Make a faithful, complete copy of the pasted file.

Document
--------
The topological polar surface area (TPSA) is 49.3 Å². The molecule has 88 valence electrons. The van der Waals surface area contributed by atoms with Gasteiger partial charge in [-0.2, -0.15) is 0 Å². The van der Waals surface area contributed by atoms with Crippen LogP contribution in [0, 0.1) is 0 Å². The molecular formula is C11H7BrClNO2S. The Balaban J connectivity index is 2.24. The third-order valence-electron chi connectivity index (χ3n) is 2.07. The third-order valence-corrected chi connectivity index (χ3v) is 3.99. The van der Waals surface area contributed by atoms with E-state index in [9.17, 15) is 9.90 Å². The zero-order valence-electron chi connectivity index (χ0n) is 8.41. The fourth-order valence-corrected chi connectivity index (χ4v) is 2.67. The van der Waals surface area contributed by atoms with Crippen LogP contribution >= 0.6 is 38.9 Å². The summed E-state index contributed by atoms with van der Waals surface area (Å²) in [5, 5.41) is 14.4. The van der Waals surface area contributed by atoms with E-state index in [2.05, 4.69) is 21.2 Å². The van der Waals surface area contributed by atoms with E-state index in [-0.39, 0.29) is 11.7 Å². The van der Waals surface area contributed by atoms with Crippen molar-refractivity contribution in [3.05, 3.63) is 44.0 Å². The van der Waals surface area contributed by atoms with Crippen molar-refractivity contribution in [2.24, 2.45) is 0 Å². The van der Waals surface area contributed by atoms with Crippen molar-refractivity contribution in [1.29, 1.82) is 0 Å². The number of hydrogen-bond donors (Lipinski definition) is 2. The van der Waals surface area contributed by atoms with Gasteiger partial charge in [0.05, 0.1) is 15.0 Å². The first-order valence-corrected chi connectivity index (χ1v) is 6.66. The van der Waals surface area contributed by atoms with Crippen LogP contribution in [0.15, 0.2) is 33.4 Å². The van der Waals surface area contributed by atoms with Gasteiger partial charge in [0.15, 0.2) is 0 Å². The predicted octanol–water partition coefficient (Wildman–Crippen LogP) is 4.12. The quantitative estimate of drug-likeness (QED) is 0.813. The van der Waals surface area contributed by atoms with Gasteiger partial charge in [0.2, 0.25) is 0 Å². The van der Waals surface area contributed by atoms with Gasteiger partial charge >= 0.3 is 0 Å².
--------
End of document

The topological polar surface area (TPSA) is 49.3 Å². The molecule has 88 valence electrons. The van der Waals surface area contributed by atoms with Gasteiger partial charge in [-0.2, -0.15) is 0 Å². The van der Waals surface area contributed by atoms with Crippen LogP contribution in [0, 0.1) is 0 Å². The molecular formula is C11H7BrClNO2S. The Balaban J connectivity index is 2.24. The third-order valence-electron chi connectivity index (χ3n) is 2.07. The third-order valence-corrected chi connectivity index (χ3v) is 3.99. The van der Waals surface area contributed by atoms with E-state index in [9.17, 15) is 9.90 Å². The zero-order valence-electron chi connectivity index (χ0n) is 8.41. The fourth-order valence-corrected chi connectivity index (χ4v) is 2.67. The van der Waals surface area contributed by atoms with Crippen LogP contribution >= 0.6 is 38.9 Å². The summed E-state index contributed by atoms with van der Waals surface area (Å²) in [5, 5.41) is 14.4. The van der Waals surface area contributed by atoms with E-state index in [2.05, 4.69) is 21.2 Å². The van der Waals surface area contributed by atoms with E-state index in [-0.39, 0.29) is 11.7 Å². The van der Waals surface area contributed by atoms with Crippen molar-refractivity contribution in [3.05, 3.63) is 44.0 Å². The van der Waals surface area contributed by atoms with Crippen molar-refractivity contribution in [2.24, 2.45) is 0 Å². The van der Waals surface area contributed by atoms with Crippen molar-refractivity contribution in [1.29, 1.82) is 0 Å². The number of hydrogen-bond donors (Lipinski definition) is 2. The van der Waals surface area contributed by atoms with Gasteiger partial charge in [0.05, 0.1) is 15.0 Å². The first-order valence-corrected chi connectivity index (χ1v) is 6.66. The van der Waals surface area contributed by atoms with Crippen LogP contribution in [0.15, 0.2) is 33.4 Å². The van der Waals surface area contributed by atoms with Gasteiger partial charge in [0.15, 0.2) is 0 Å². The predicted octanol–water partition coefficient (Wildman–Crippen LogP) is 4.12. The quantitative estimate of drug-likeness (QED) is 0.813. The van der Waals surface area contributed by atoms with Gasteiger partial charge in [0.2, 0.25) is 0 Å². The van der Waals surface area contributed by atoms with Gasteiger partial charge >= 0.3 is 0 Å².